It seems as though the globe is expanding with new technological innovations every single day. From hovering cars and self-driving vehicles to the renaissance of virtual reality and the emerging metaverse, technology has integrated itself into daily life in ways previously only dreamt up in science fiction. However, for as much as things evolve and change, some things don’t, especially those things that represent the essence of humanity. Believe it or not, one of those things happens to be the human affinity to play games. According to Ars Technica, evidence of such was uncovered after a team of archeologists dug up a 4000-year-old board game.
The discovery was made in Oman’s Qumayrah Valley village of Ayn Bani Saidah. The area happens to be a goldmine for artifacts that date back to the Iron and Bronze ages because the region has largely remained unstudied. In an effort to learn more about the region Sultan al Bakri, who is the director general of antiquities at the Ministry of Heritage and Tourism in Oman, teamed up with University of Warsaw academic Piotr Bielinski. The 4000-year-old game that was discovered was made entirely of stone that had been crafted with divots that were likely meant to indicate where an object in the game was meant to be placed.
The detection of the 4000-year-old game in Oman, while remarkable, is actually not unique. Finding games that were played by ancient peoples are rather frequent archeological discoveries. For instance, archeologists have found numerous games from the ancient Egyptian societies of Senet and Mehen. What their breakthrough work really serves to show is just how important social play is to human function. It is truly amazing to extract the commonalities, made possible by these discoveries, between then and now.
What’s more, is that scientists believe that the 4000-year-old game uncovered in Oman was likely a predecessor to the archaic games discovered in places like Egypt and even Rome. However, the late English Archeologist Sir Leonard Woolley discovered a game that even pre-dated the one in Oman. Between the years 1922 and 1924 Woolley and his team excavated a site that contained gameboards and pieces from what is considered to be one of the world’s oldest civilizations – Ur. Woolley’s findings dated back to 3,000 BCE, meaning that his discovery today is roughly upwards of 5,000 years old.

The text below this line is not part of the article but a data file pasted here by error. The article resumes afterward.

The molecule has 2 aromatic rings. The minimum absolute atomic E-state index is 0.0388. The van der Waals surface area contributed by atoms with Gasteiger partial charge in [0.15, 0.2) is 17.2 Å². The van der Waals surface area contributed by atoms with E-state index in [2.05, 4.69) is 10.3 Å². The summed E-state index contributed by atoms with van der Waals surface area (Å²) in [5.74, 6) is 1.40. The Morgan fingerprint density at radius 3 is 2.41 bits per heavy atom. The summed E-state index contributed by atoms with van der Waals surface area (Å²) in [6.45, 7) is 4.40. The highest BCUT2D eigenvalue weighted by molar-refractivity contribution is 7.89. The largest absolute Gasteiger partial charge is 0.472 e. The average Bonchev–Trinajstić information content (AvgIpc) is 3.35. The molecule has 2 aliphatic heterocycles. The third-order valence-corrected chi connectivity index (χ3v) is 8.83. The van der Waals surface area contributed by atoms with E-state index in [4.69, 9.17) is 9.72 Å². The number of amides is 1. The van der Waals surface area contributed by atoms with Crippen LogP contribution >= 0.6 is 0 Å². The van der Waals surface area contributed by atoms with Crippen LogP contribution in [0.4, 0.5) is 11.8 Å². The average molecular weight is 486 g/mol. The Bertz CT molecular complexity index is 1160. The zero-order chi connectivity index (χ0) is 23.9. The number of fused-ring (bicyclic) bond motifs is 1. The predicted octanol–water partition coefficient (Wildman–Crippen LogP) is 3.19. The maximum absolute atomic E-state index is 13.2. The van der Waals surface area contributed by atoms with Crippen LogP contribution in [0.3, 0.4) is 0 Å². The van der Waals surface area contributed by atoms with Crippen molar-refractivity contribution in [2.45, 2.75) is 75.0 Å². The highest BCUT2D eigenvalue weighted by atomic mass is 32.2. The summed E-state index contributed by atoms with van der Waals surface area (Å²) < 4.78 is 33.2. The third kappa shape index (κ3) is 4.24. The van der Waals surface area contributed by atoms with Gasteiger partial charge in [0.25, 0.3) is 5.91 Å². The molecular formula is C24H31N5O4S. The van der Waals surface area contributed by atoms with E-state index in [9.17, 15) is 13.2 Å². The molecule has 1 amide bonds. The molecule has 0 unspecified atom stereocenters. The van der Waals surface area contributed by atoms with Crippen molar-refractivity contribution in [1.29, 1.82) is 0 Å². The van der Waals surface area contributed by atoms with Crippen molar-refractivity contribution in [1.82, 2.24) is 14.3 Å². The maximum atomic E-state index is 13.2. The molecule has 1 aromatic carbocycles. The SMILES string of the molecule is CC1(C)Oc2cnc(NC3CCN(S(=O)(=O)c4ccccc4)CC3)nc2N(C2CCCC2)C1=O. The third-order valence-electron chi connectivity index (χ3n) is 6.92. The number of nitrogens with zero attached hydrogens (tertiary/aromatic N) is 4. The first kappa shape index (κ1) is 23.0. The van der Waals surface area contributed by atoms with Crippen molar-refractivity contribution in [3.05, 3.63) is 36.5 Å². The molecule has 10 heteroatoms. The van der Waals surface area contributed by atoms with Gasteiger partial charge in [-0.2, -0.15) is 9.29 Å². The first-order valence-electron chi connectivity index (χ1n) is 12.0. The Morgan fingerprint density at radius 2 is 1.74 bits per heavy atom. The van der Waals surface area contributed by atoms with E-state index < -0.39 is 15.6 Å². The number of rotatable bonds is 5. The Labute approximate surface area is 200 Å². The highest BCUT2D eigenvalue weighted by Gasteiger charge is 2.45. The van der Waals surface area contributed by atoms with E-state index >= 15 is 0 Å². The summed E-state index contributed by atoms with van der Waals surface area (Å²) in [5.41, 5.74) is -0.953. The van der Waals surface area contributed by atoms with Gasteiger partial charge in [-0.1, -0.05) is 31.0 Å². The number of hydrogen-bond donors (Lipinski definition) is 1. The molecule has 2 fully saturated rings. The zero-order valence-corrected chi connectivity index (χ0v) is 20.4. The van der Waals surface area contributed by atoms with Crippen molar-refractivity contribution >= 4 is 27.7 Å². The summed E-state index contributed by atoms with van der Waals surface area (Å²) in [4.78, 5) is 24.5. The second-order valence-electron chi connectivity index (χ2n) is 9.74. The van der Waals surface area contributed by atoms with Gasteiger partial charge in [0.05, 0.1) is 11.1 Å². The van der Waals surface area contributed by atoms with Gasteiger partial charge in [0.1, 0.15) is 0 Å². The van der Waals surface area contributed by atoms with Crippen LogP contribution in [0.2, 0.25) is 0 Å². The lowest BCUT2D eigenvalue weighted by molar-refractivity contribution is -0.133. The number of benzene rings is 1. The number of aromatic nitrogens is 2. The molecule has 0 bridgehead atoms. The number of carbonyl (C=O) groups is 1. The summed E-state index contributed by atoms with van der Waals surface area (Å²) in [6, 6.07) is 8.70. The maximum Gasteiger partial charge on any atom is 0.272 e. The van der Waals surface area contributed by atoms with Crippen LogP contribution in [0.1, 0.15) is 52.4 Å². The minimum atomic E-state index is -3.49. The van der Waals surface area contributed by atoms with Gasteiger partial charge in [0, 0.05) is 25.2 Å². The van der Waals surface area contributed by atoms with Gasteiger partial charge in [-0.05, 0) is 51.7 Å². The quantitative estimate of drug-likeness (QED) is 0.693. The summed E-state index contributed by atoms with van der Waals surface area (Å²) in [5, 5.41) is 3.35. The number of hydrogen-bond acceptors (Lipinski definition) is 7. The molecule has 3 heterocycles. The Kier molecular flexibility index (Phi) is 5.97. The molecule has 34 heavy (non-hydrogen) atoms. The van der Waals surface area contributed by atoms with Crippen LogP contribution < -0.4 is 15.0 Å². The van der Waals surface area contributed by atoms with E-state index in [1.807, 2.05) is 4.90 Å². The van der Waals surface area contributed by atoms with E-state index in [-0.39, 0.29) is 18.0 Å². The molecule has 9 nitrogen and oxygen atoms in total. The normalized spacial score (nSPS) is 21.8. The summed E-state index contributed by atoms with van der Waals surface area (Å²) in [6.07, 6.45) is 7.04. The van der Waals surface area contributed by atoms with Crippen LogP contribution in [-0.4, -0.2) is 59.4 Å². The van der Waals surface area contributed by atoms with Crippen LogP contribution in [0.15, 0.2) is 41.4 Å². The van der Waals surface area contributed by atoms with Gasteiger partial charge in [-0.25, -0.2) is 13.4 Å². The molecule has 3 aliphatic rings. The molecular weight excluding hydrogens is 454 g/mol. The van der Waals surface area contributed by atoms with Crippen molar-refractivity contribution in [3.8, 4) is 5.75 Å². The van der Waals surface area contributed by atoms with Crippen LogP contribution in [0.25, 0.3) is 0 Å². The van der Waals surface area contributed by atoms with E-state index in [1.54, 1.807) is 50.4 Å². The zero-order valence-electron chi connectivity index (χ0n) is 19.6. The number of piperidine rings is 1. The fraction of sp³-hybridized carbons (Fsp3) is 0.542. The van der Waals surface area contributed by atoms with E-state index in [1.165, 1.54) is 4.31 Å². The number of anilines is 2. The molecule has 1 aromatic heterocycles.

The work of the team in Oman and their triumph in uncovering the 4000-year-old game is really just the tip of the iceberg. Because of their diligence and their dedication to learning more about the peoples of the Iron and Bronze ages, they have also been able to excavate large structures that could provide more clues to how those early societies functioned. It is fun to look toward the future, however, it is also so important to look back at the past. Similar to how prior experiences in life can help shape someone’s decisions in the present, looking back at humanity’s ancient roots can be a vital asset and inform the way modern society directs itself in the years to come.